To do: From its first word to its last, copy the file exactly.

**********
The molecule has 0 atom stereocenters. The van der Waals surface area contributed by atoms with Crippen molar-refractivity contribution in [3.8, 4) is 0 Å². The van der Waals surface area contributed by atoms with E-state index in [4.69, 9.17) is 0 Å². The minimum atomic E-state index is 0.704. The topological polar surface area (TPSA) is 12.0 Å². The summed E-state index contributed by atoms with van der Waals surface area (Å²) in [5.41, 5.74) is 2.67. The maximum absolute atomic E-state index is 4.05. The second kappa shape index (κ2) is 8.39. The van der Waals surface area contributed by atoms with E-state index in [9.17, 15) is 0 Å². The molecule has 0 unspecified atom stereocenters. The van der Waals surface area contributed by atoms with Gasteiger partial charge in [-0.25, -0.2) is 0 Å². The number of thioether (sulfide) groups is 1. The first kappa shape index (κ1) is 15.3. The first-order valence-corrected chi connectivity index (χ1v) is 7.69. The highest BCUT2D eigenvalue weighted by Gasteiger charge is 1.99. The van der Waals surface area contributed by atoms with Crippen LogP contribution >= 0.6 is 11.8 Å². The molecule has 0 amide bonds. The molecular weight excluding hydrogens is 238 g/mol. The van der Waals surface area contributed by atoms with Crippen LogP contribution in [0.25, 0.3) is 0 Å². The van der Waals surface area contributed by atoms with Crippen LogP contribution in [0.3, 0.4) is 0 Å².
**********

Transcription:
The molecule has 0 atom stereocenters. The van der Waals surface area contributed by atoms with Crippen molar-refractivity contribution in [3.8, 4) is 0 Å². The van der Waals surface area contributed by atoms with E-state index in [4.69, 9.17) is 0 Å². The minimum atomic E-state index is 0.704. The topological polar surface area (TPSA) is 12.0 Å². The summed E-state index contributed by atoms with van der Waals surface area (Å²) in [5.41, 5.74) is 2.67. The maximum absolute atomic E-state index is 4.05. The second kappa shape index (κ2) is 8.39. The van der Waals surface area contributed by atoms with E-state index in [9.17, 15) is 0 Å². The molecule has 0 unspecified atom stereocenters. The van der Waals surface area contributed by atoms with Gasteiger partial charge in [-0.25, -0.2) is 0 Å². The number of thioether (sulfide) groups is 1. The first kappa shape index (κ1) is 15.3. The first-order valence-corrected chi connectivity index (χ1v) is 7.69. The highest BCUT2D eigenvalue weighted by Gasteiger charge is 1.99. The van der Waals surface area contributed by atoms with Crippen LogP contribution >= 0.6 is 11.8 Å². The molecule has 0 amide bonds. The molecular weight excluding hydrogens is 238 g/mol. The van der Waals surface area contributed by atoms with Crippen LogP contribution in [0.25, 0.3) is 0 Å². The van der Waals surface area contributed by atoms with Crippen LogP contribution in [0.3, 0.4) is 0 Å².